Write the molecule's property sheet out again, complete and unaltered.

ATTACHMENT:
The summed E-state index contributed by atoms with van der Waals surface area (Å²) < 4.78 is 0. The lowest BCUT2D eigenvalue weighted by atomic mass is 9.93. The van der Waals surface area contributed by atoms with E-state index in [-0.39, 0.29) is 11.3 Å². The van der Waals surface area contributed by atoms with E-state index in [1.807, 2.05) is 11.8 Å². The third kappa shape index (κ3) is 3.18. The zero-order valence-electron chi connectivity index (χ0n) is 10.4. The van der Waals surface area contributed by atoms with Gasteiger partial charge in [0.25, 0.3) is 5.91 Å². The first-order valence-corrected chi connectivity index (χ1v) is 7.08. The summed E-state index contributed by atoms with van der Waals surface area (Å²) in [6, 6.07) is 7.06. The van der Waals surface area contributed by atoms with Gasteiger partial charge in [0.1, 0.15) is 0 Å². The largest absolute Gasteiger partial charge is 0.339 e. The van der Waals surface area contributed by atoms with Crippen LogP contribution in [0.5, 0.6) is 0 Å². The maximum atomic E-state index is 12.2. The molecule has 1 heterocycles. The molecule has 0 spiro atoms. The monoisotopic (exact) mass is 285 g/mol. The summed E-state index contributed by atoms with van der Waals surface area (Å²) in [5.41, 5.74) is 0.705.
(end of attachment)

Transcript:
The summed E-state index contributed by atoms with van der Waals surface area (Å²) < 4.78 is 0. The lowest BCUT2D eigenvalue weighted by atomic mass is 9.93. The van der Waals surface area contributed by atoms with E-state index in [-0.39, 0.29) is 11.3 Å². The van der Waals surface area contributed by atoms with E-state index in [1.807, 2.05) is 11.8 Å². The third kappa shape index (κ3) is 3.18. The zero-order valence-electron chi connectivity index (χ0n) is 10.4. The van der Waals surface area contributed by atoms with Gasteiger partial charge in [0.25, 0.3) is 5.91 Å². The first-order valence-corrected chi connectivity index (χ1v) is 7.08. The summed E-state index contributed by atoms with van der Waals surface area (Å²) in [6, 6.07) is 7.06. The van der Waals surface area contributed by atoms with Gasteiger partial charge in [0.1, 0.15) is 0 Å². The largest absolute Gasteiger partial charge is 0.339 e. The van der Waals surface area contributed by atoms with Crippen LogP contribution in [0.5, 0.6) is 0 Å². The maximum atomic E-state index is 12.2. The molecule has 1 heterocycles. The molecule has 0 spiro atoms. The monoisotopic (exact) mass is 285 g/mol. The summed E-state index contributed by atoms with van der Waals surface area (Å²) in [5.41, 5.74) is 0.705.